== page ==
A common treatment for some forms of retinopathy is photocoagulation. In this procedure, the doctor uses a laser to seal leaking or bleeding vessels. During the treatment, the laser beam is carefully aimed at problem areas.
In advanced cases of diabetic retinopathy, more laser treatment may be needed. "Pan-retinal photocoagulation" uses a laser beam to treat many places on the retina. This technique helps prevent the growth of new, unhealthy blood vessels. Note: laser treatments are not used for every case of diabetic retinopathy.
In this treatment, a doctor uses a small suction tool to take out the vitreous jelly of your eye. This operation removes blood and scar tissue in the vitreous as well. The doctor uses fluid to replace the vitreous.
Scientists are still working toward a better understanding of diabetic retinopathy, and new treatment options are on the horizon. These efforts include medications that may prevent abnormal blood vessels from forming in the eye. Some of these medications are injected directly into the eye to treat existing swelling or abnormal blood vessels.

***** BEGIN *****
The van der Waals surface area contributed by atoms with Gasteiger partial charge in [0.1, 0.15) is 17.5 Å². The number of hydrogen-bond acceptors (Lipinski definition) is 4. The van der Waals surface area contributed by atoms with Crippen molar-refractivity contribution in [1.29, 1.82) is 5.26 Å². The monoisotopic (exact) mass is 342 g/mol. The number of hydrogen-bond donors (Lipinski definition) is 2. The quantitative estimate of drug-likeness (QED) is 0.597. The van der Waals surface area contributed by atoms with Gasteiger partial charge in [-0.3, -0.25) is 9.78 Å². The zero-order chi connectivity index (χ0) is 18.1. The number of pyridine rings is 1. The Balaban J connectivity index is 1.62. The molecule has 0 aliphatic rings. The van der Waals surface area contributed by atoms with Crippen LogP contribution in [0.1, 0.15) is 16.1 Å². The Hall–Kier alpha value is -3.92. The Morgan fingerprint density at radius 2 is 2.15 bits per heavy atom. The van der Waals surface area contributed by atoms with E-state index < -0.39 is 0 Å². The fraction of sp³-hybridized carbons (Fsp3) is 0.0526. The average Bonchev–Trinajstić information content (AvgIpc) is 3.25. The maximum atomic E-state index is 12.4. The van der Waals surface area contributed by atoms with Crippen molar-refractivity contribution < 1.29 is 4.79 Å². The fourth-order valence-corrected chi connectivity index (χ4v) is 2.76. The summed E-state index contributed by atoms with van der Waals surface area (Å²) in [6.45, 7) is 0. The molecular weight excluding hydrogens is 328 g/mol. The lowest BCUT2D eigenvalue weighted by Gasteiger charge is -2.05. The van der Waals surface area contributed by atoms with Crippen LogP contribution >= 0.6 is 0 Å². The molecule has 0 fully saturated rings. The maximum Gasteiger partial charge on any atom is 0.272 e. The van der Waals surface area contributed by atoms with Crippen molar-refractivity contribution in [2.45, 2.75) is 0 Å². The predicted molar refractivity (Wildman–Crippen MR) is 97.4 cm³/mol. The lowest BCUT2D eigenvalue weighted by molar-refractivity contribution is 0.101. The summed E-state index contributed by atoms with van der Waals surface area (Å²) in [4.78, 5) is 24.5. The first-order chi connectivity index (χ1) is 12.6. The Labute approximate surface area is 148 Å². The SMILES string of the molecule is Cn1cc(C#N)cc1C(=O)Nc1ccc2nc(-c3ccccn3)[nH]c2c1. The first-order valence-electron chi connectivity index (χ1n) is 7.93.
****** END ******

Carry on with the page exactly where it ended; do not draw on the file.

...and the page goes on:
As research continues, early detection of retinopathy and close watch by an eye doctor are major goals for the successful treatment of patients with diabetes.
People with diabetes need to know that dangerous changes in the retina often happen before they notice changes in their sight. All people with diabetes should have a professional eye exam at least once a year. The eye doctor can decide if you need more frequent exams. People with diabetes should also get regular medical care to control their diabetes.